News

‘Wake up’ to the burden of endometriosis for patients and the NHS, urges charity

Women wait years for diagnosis, and data show thousands seek hospital treatment each year
Image of a uterus with endometriosis

Women wait years for diagnosis, and data show thousands seek hospital treatment each year

The health service must wake up to the chronic condition endometriosis, which forces thousands of women and girls to seek hospital treatment in England each year, a charity says.

The condition can cause debilitating painful periods, yet Endometriosis UK says women are left to suffer with the disease because their pain is not taken seriously. It takes an average of seven and a half years to get a diagnosis, the charity says.

One in eight hospital admissions are emergency cases

NHS Digital data show hospitals across the country admitted 22,288 women and girls with a main diagnosis of endometriosis in 2018-19.

Of these, 2,825 (13%) were emergency cases, with patients arriving through the emergency department or rushed to hospital after visiting

Women wait years for diagnosis, and data show thousands seek hospital treatment each year

Image of a uterus with endometriosis
Picture: Alamy

The health service must ‘wake up’ to the chronic condition endometriosis, which forces thousands of women and girls to seek hospital treatment in England each year, a charity says.

The condition can cause debilitating painful periods, yet Endometriosis UK says women are left to suffer with the disease because their pain is not taken seriously. It takes an average of seven and a half years to get a diagnosis, the charity says.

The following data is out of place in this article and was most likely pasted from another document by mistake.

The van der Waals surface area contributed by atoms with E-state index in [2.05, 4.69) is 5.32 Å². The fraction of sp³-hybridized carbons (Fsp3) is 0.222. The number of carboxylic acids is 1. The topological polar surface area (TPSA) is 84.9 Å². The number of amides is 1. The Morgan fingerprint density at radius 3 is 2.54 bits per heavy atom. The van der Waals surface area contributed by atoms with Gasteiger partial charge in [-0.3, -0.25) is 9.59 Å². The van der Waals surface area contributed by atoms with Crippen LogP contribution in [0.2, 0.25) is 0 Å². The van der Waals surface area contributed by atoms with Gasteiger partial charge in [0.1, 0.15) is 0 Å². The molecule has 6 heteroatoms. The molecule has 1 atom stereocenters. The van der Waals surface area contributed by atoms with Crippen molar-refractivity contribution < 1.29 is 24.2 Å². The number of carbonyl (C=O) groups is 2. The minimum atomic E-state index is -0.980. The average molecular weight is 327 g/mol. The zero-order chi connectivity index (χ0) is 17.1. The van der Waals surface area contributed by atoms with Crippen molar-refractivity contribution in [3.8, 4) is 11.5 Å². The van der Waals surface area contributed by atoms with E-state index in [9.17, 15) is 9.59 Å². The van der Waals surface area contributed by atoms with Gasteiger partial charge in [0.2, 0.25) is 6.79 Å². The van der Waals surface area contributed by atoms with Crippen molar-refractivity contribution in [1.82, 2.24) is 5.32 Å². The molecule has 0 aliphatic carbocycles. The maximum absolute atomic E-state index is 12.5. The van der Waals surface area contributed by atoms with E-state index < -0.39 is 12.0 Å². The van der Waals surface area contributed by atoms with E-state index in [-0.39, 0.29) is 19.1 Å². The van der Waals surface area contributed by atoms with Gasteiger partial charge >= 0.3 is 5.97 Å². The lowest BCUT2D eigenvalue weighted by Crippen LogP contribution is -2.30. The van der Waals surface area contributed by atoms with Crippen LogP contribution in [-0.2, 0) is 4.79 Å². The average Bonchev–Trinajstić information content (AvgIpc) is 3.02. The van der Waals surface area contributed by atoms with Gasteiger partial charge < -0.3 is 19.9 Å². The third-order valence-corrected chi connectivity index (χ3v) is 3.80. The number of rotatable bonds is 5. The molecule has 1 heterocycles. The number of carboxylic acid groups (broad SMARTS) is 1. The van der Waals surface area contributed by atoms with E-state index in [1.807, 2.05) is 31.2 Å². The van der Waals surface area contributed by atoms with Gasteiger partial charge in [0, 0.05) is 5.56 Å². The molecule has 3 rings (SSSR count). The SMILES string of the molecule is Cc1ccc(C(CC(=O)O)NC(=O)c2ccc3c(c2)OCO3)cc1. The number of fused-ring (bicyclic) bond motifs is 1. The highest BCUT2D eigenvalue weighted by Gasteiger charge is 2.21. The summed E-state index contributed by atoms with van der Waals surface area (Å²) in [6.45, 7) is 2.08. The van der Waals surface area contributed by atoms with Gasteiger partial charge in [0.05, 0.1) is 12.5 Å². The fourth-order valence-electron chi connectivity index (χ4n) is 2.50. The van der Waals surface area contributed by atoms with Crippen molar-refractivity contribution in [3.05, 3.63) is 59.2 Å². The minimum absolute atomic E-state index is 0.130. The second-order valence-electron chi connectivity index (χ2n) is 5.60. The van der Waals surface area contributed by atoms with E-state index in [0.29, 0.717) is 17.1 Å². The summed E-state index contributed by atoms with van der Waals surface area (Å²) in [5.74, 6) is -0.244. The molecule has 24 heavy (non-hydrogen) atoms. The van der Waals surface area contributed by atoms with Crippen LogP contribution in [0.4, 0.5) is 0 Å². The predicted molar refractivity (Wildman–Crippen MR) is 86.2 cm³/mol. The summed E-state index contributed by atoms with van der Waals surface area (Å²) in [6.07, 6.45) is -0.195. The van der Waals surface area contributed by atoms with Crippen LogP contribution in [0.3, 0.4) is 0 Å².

One in eight hospital admissions are emergency cases

NHS Digital data show hospitals across the country admitted 22,288 women and girls with a main diagnosis of endometriosis in 2018-19. 

Of these, 2,825 (13%) were emergency cases, with patients arriving through the emergency department or rushed to hospital after visiting their GP.

Read our clinical update on endometriosis

Greater awareness among healthcare professionals

Emma Cox, chief executive of charity Endometriosis UK
Emma Cox of Endometriosis UK

In endometriosis, tissue similar to the lining of the womb grows elsewhere, such as around the ovaries. The tissue sheds in the same way that blood does during the menstrual cycle, but has nowhere to escape to, causing inflammation, pain and scar tissue.

Around 10% of women of reproductive age are thought to be affected – 1.5 million across the UK – and there is no cure for the disease.

The charity’s chief executive Emma Cox said it was ‘heartbreaking’ that women had to suffer so long, and called for more awareness among healthcare practitioners.

‘Many women don't even realise the pain they are suffering isn't normal, after years of being told they must have a low pain threshold and to put up with it,’ she said.


In other news

Sign up to continue reading for FREE

OR

Subscribe for unlimited access

Enjoy 1 month's access for £1 and get:

  • Full access to nursing standard.com and the Nursing Standard app
  • Monthly digital edition
  • RCNi Portfolio and interactive CPD quizzes
  • RCNi Learning with 200+ evidence-based modules
  • 10 articles a month from any other RCNi journal

This article is not available as part of an institutional subscription. Why is this?

Jobs